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ABSTRACT: Background: This study aimed to identify biomarkers for estimating the overall and prostate cancer (PCa)-specific survival in PCa patients at diagnosis. Methods: To explore the importance of embryonic stem cell (ESC) gene signatures, we identified 641 ESC gene predictors (ESCGPs) using published microarray data sets. ESCGPs were selected in a stepwise manner, and were combined with reported genes. Selected genes were analyzed by multiplex quantitative polymerase chain reaction using prostate fine-needle aspiration samples taken at diagnosis from a Swedish cohort of 189 PCa patients diagnosed between 1986 and 2001. Of these patients, there was overall and PCa-specific survival data available for 97.9%, and 77.9% were primarily treated by hormone therapy only. Univariate and multivariate Cox proportional hazard ratios and Kaplan–Meier plots were used for the survival analysis, and a k-nearest neighbor (kNN) algorithm for estimating overall survival. Results: An expression signature of VGLL3, IGFBP3 and F3 was shown sufficient to categorize the patients into high-, intermediate- and low-risk subtypes. The median overall survival times of the subtypes were 3.23, 4.00 and 9.85 years, respectively. The difference corresponded to hazard ratios of 5.86 (95% confidence interval (CI): 2.91–11.78, P<0.001) for the high-risk subtype and 3.45 (95% CI: 1.79–6.66, P<0.001) for the intermediate-risk compared with the low-risk subtype. The kNN models that included the gene expression signature outperformed the one designed on clinical parameters alone. Conclusions: The expression signature can potentially be used to estimate overall survival time. When validated in future studies, it could be integrated in the routine clinical diagnostic and prognostic procedure of PCa for an optimal treatment decision based on the estimated survival benefit.Prostate Cancer and Prostatic Diseases 01/2014; · 2.81 Impact Factor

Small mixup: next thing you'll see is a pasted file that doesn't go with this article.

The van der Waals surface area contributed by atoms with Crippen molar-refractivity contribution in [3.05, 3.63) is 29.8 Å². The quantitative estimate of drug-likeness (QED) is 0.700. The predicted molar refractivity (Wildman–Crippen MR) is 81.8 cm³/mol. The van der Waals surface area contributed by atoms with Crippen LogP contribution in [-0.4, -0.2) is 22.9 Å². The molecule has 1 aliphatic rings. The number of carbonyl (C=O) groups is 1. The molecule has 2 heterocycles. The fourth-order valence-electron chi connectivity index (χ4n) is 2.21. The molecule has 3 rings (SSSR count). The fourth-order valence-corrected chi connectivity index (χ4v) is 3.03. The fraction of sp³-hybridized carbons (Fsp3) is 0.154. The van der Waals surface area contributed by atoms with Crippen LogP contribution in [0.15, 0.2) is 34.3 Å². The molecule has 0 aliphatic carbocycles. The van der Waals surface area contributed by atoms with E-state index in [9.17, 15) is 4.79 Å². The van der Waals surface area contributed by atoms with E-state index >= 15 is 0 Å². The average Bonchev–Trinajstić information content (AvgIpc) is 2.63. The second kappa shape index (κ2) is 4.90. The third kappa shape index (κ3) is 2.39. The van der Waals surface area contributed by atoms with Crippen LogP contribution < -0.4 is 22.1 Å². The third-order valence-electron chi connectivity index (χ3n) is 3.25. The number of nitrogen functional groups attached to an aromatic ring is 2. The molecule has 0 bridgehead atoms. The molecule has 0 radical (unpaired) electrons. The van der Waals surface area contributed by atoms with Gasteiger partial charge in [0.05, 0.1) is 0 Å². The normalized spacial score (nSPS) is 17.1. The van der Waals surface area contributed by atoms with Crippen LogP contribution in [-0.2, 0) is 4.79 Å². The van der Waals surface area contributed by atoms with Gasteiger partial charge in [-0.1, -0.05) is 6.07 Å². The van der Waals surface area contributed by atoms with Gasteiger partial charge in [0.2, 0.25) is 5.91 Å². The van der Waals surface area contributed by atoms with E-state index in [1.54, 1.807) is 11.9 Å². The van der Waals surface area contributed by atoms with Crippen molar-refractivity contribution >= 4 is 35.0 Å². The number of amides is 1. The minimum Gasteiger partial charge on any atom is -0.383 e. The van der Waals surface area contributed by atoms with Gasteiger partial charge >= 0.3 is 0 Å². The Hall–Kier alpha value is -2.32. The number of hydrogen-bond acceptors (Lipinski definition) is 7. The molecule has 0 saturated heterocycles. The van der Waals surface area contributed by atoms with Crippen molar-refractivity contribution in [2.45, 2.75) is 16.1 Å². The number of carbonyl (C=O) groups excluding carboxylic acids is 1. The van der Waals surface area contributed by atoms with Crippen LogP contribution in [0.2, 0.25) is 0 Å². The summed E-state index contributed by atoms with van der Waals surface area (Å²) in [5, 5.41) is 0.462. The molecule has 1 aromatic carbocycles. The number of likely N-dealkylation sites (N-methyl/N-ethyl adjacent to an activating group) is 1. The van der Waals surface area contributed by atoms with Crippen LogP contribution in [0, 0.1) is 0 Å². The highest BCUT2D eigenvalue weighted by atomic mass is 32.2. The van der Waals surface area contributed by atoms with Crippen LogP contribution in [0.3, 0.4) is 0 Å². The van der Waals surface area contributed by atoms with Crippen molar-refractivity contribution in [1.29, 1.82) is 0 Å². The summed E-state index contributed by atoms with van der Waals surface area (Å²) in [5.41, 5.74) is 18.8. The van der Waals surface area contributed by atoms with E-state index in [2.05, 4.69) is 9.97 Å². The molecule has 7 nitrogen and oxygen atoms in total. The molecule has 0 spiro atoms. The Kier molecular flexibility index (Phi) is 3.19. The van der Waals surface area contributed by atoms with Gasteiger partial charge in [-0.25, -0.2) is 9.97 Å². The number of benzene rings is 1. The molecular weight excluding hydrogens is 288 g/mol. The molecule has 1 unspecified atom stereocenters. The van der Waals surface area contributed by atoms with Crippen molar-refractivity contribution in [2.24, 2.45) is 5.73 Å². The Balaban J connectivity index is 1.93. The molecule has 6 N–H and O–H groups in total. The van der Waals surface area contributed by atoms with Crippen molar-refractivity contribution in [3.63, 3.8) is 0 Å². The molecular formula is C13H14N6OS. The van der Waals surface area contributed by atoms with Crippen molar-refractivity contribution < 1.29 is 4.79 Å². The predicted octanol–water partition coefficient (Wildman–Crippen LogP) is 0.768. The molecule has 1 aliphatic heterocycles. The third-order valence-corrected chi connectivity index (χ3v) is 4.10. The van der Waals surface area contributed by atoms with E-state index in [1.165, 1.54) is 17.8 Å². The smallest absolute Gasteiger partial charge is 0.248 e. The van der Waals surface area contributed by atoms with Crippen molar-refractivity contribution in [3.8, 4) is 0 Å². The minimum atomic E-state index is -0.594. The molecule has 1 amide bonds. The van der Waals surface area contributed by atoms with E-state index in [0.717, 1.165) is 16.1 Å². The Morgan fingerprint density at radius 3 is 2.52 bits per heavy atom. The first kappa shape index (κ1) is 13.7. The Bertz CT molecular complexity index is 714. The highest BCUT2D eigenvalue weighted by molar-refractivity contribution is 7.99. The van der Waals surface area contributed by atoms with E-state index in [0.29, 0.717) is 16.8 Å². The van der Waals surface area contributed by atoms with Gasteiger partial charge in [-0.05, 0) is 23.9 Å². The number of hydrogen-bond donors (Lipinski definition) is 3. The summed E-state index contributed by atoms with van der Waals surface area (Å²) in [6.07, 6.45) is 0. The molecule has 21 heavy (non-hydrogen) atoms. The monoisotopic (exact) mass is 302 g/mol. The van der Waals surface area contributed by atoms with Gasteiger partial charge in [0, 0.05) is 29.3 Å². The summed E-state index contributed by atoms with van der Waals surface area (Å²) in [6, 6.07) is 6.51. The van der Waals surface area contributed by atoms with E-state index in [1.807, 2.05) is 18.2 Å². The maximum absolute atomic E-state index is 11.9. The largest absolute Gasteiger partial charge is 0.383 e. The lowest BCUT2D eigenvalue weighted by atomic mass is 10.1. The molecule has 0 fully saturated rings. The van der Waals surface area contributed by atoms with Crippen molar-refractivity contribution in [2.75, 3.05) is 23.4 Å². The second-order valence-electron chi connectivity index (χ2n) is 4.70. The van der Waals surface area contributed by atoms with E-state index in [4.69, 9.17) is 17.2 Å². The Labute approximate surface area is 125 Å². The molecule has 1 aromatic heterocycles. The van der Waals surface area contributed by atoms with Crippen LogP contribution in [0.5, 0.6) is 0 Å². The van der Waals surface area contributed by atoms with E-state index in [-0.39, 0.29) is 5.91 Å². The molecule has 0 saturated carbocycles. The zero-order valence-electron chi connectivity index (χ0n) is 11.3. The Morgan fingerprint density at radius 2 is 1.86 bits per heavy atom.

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ABSTRACT: Substantial geographical differences in prostate cancer (PCa) incidence and mortality exist, being lower among Asian (ASI) men compared with Caucasian (CAU) men. We prospectively compared PCa prevalence in CAU and ASI men from specific populations with low penetrance of prostate-specific antigen screening. Prostate glands were prospectively obtained during autopsy from men who died from causes other than PCa in Moscow, Russia (CAU), and Tokyo, Japan (ASI). Prostates were removed en-block and analyzed in toto. We compared across the 2 populations PCa prevalence, number and Gleason score (GS) of tumour foci, pathological stage, spatial location, and tumor volume using χ(2), Mann-Whitney-Wilcoxon tests, and multiple logistic regression. All statistical tests were two-sided. Three hundred twenty prostates were collected, 220 from CAU men and 100 from ASI mean. The mean age was 62.5 in CAU men and 68.5 years in ASI men (P < .001). PCa prevalences of 37.3% in CAU men and 35.0% in ASI men were observed (P = .70). Average tumor volume was 0.303cm(3). In men aged greater than 60 years, PCa was observed in more than 40% of prostates, reaching nearly 60% in men aged greater than 80 years. GS 7 or greater cancers accounted for 23.1% and 51.4% of all PCa in CAU and ASI men, respectively, (P = .003). When adjusted for age and prostate weight, ASI men still had a greater probability of having GS 7 or greater PCa (P = .03). PCa is found on autopsy in a similar proportion of Russian and Japanese men. More than 50% of cancers in ASI and nearly 25% of cancers in CAU men have a GS of 7 or greater. Our results suggest that the definition of clinically insignificant PCa might be worth re-examining.CancerSpectrum Knowledge Environment 07/2013; · 14.07 Impact Factor
Mara Meyer Epstein